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  • Coronavirus: Princess Cruises boss under fire for blowing kisses at ship where two have died and 3,000 have been quarantined for weeks

    Coronavirus: Princess Cruises boss under fire for blowing kisses at ship where two have died and 3,000 have been quarantined for weeksThe president of Princess Cruises welcomed a coronavirus-quarantined ship by blowing kisses and making heart signs, captured on a video set to upbeat music and posted on social media the same day as reports of the deaths of two passengers had surfaced.In a video posted to the company's social media on Wednesday, Jan Swartz is seen wearing a surgical mask and forming heart hands over her head as the cruise ship finally begins to disembark after its passengers were forced to remain at a port in Yokohama, Japan for several weeks following a shipwide outbreak of the flu-like respiratory virus.


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  • A crowd in Ukraine threw bricks at buses carrying coronavirus evacuees from Wuhan to quarantine

    A crowd in Ukraine threw bricks at buses carrying coronavirus evacuees from Wuhan to quarantineThe buses were attacked in Novi Sanzhary on Thursday night. Nobody on board has tested positive for the coronavirus — the quarantine is a precaution.


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  • A recurring Biden campaign story about being arrested in South Africa is full of inconsistencies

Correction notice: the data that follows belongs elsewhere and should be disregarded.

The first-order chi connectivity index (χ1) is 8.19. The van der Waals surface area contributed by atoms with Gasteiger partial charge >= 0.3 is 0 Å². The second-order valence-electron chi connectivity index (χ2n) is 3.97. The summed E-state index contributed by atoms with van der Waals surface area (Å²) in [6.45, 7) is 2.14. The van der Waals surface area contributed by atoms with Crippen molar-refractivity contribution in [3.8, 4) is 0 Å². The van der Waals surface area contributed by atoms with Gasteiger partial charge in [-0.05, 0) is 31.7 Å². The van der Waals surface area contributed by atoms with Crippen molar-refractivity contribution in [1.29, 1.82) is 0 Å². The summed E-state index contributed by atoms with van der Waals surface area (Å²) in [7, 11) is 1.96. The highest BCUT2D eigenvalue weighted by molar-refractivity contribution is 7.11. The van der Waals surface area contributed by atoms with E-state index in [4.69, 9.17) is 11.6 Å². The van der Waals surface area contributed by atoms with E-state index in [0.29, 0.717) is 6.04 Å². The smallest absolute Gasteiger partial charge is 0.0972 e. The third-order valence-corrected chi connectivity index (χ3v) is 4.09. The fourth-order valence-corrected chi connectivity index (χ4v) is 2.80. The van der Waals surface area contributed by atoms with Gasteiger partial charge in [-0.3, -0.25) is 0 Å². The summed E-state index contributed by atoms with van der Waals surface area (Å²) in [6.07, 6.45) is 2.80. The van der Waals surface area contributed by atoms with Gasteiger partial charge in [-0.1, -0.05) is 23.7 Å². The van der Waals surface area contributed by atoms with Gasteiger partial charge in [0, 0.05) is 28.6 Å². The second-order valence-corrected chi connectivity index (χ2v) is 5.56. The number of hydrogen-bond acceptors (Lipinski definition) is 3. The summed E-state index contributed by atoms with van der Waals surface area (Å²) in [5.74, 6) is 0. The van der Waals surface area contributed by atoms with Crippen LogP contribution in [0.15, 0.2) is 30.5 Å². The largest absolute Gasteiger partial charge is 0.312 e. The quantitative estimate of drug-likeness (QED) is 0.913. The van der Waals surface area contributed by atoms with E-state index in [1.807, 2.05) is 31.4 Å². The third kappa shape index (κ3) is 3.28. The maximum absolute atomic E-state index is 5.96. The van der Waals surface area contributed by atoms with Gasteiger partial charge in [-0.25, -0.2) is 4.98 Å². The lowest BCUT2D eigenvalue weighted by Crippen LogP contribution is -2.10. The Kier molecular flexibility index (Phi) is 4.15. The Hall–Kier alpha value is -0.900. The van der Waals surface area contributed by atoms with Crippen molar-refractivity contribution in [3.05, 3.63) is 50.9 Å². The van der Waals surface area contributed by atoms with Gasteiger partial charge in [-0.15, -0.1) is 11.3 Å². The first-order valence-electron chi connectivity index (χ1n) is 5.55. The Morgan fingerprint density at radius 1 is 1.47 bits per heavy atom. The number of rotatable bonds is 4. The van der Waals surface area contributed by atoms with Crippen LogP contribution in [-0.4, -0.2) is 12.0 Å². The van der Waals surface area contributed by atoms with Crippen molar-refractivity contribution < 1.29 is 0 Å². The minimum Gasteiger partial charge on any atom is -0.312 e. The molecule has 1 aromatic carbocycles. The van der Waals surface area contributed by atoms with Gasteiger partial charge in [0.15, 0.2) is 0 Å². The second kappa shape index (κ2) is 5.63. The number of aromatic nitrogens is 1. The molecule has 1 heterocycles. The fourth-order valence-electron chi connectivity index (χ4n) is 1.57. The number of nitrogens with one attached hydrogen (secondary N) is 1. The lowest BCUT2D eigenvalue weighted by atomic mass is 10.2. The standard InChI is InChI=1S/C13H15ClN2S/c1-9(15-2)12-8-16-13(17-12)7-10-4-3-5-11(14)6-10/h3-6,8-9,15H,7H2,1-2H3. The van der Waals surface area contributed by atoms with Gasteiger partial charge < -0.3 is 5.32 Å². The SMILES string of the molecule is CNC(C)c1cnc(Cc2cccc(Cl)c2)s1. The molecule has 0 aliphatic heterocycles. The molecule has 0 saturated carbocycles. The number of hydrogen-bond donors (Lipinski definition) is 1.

A recurring Biden campaign story about being arrested in South Africa is full of inconsistenciesFormer Vice President Joe Biden has a pretty good tale to share — but it may be a little tall.Biden, who is running for president, has been spicing up his recent campaign stump speeches with a story of how he was arrested while in South Africa trying to see Nelson Mandela, The New York Times reports. But that recollection of events has only recently come to light, and it was reportedly omitted from Biden's 2007 memoir that detailed his escapades in the country around that time.During recent campaign speeches, Biden says he "had the great honor" of meeting Mandela and "of being arrested with our U.N. ambassador on the streets of Soweto." As Miami Herald reporter Alex Daugherty points out, Soweto is a ways away from Robben Island, where Mandela's maximum security prison was located.> Adding to @katieglueck's story is Biden's quote doesn't make geographical sense. "I had the great honor of being arrested with our U.N. ambassador on the streets of Soweto trying to get to see him on Robbens Island." Soweto is almost 900 miles away from Robben Island https://t.co/WtlZMdkexq> > — Alex Daugherty (@alextdaugherty) February 21, 2020The arrest, which has seemingly only been brought up publicly by Biden in the last few weeks, was not found referenced anywhere by readily available news outlets, per the Times.The U.S. ambassador to the U.N. from 1977 to 1979 was Andrew Young. While Young reportedly acknowledged going to South Africa with Biden, he said he was never arrested in the country, and he told the Times he didn't think Biden had been arrested there either."I don't think there was ever a situation where congressmen were arrested in South Africa," Young told the Times, although he did say some people were being arrested in Washington.The story, which was seemingly nonexistent before a few weeks ago, has been told three times on the trail as Biden heads into Nevada and South Carolina, where he needs to pull in big numbers in order to counteract a lackluster showing in Iowa and New Hampshire.Word of advice: there are other ways to make yourself look tough to voters that don't include broadcasting a trip to the slammer.More stories from theweek.com A moderate's 2020 lament The stunning Southern Baptist controversy over Donald Trump and Russell Moore, explained How much will Medicare-for-all save Americans? A lot.